Cork footballers learned a harsh lesson this season but can kick on

Defeat to Tipp was a missed opportunity for the Rebels
Cork footballers learned a harsh lesson this season but can kick on

Sean Meehan of Cork in action against Colman Kennedy of Tipperary during the Munster football final at Páirc Uí Chaoimh. Picture: Ray McManus/Sportsfile

IT may be over a month ago now, but the frustration of Cork’s loss to Tipperary in the Munster Football final still lingers, as the realisation really starts to hit home as to what a brilliant opportunity has been missed.

A first provincial crown since 2012 would have done for starters, but an outing up in Croke Park in an All-Ireland semi-final against Mayo could have given the Rebels a great opportunity to get back to the top table of Gaelic Football.

The nature of Mayo’s destruction of Tipperary in their last four clash would suggest that a Cork victory would have been unlikely. Yet given Cork’s Super 8 experience from 2019, where they tested both Dublin and Tyrone for an hour, it is likely that Cork would have faired better in that match than the Premier county managed.

Cillian O’Connor had a freak outing against Tipp, where he scored a stunning 4-6, and it is unlikely he would have had a day like that against anyone else. Also, it is worth noting that they shipped 3-13 as well as numerous very takeable goal-scoring opportunities to Tipperary, so it is not difficult to make the argument that Cork would have had a really good chance at rattling Mayo in that last four encounter.

Alas, we will never know.

All Cork can do is move on, and hopefully learn from this lost opportunity. There were a lot of talented young players on the Páirc Uí Chaoimh pitch for that harrowing defeat, and each of them would have learned valuable lessons about sport at the highest level that day that should stay with them for the remainder of their careers.

Probably the most frustrating aspect of Cork’s display in the Munster final was in terms of how steeply their performance levels dropped off from the semi-final triumph over Kerry.

Cork were rightly commended for their decision-making in pressure situations against the Kingdom, yet against Tipp that crucial game management and decision making fell to pieces. Whatever about systems and tactics, or strength and conditioning, this is the one area that Cork probably have to improve upon the most if they are ever going to harbour ambitions of matching the likes of Dublin.

The likes of Donegal, Tyrone, Mayo and Kerry can all match the Dubs in the fitness stakes, and even in terms of footballing ability, but the area in which Dublin are head and shoulders above every other side is the fact that they invariably always make the correct decision when in possession, and that rings true for both newcomers and veterans.

Dublin’s Ciaran Kilkenny and Oisín Mullin of Mayo. Picture: INPHO/Ryan Byrne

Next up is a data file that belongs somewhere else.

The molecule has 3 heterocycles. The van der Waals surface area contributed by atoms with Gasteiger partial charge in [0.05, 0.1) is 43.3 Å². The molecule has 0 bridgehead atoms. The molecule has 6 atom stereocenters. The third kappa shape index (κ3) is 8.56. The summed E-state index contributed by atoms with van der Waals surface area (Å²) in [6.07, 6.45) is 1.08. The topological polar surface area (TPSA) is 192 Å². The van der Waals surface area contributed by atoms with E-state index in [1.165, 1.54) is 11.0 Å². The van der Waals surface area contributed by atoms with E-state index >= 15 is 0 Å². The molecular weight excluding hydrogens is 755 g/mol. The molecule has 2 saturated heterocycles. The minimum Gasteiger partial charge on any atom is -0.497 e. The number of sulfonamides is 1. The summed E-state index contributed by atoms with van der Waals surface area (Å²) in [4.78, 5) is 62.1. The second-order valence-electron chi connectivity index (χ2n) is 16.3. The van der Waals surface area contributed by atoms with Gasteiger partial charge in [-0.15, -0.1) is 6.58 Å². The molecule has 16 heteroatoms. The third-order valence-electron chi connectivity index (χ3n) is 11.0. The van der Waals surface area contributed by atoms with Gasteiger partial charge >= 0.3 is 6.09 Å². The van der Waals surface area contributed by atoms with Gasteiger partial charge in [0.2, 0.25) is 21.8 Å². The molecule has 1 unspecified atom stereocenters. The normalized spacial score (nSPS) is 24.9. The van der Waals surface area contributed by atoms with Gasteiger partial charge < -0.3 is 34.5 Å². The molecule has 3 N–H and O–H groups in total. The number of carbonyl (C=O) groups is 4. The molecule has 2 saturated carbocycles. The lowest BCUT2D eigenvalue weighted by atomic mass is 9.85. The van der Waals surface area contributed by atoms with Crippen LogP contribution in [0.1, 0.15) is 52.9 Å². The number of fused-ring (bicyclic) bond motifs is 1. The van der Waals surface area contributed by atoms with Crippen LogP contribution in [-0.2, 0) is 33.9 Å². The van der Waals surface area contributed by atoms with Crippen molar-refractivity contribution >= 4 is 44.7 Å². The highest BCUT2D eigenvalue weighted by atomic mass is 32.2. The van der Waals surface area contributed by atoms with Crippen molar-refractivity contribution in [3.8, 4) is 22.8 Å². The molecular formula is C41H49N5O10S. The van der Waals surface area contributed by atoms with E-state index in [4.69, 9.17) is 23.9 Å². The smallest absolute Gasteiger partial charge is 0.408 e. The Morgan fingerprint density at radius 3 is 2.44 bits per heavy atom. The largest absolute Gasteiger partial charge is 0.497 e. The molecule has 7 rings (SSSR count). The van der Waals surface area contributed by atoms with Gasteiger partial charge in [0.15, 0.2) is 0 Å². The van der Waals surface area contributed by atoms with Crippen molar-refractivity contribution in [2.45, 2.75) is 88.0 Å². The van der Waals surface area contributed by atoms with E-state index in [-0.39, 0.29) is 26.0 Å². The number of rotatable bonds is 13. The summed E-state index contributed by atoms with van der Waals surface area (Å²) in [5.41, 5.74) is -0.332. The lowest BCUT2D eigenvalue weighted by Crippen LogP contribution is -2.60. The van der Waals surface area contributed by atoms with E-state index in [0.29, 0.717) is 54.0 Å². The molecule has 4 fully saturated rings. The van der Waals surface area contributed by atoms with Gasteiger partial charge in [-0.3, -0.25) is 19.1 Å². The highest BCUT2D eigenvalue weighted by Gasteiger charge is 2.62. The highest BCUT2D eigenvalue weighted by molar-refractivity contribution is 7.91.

Dublin’s Ciaran Kilkenny and Oisín Mullin of Mayo. Picture: INPHO/Ryan Byrne

That does not happen by accident. That is years and years of coaching and development coming to the fore. Those 90, or so, Games Promotion Officers employed in the capital for well over a decade were worth every penny.

Almost every Dublin possession ends up as a scoring opportunity, and the reason they put up such big scores is that they will retain possession until the right opportunity presents itself for the right player.

You never see a player panic or force it, and you rarely see a pass to a teammate that is less than 50/50.

Cork might feel that they play a similar brand of football but the key difference between them and Dublin is that when Dublin are recycling the ball around the middle third they are always looking to work an opening or, if possible, looking to feed Con O’Callaghan inside with quick, quality kick-passing.

Cork certainly have their moments in this regard, but too often the instinct is to go backwards or sideways just for the sake of safety, and there is definitely a reluctance to kick the ball into the full-forward line and put opposition full-back lines under pressure.

This makes them too easy to defend against. Lateral or backwards passing means that defenders don’t have to move or expend energy.

Sean Powter kicks a point. Picture: Eóin Noonan/Sportsfile
Sean Powter kicks a point. Picture: Eóin Noonan/Sportsfile

Strong running from deep and precise kick-passing are the two ways to breach such defences. Sean Powter was Cork’s main weapon against Kerry, but unfortunately missed the provincial decider, which had fatal consequences for Cork’s hopes, as they simply had no one who could run through Tipp in his absence.

With regards the kick-passing, there was no real appetite to engage in this against either Kerry or Tipp. This worked a treat in the dreadful conditions against Kerry, but the approach badly needed altering for the Final against Tipp.

Cork won the U20 All-Ireland in 2019 where a key feature of their play was the adventurous kick passing that opened up Kerry, Tyrone and Dublin on their way to All-Ireland glory.

The seniors must borrow a leaf out of their book if they are to progress as an attacking force.

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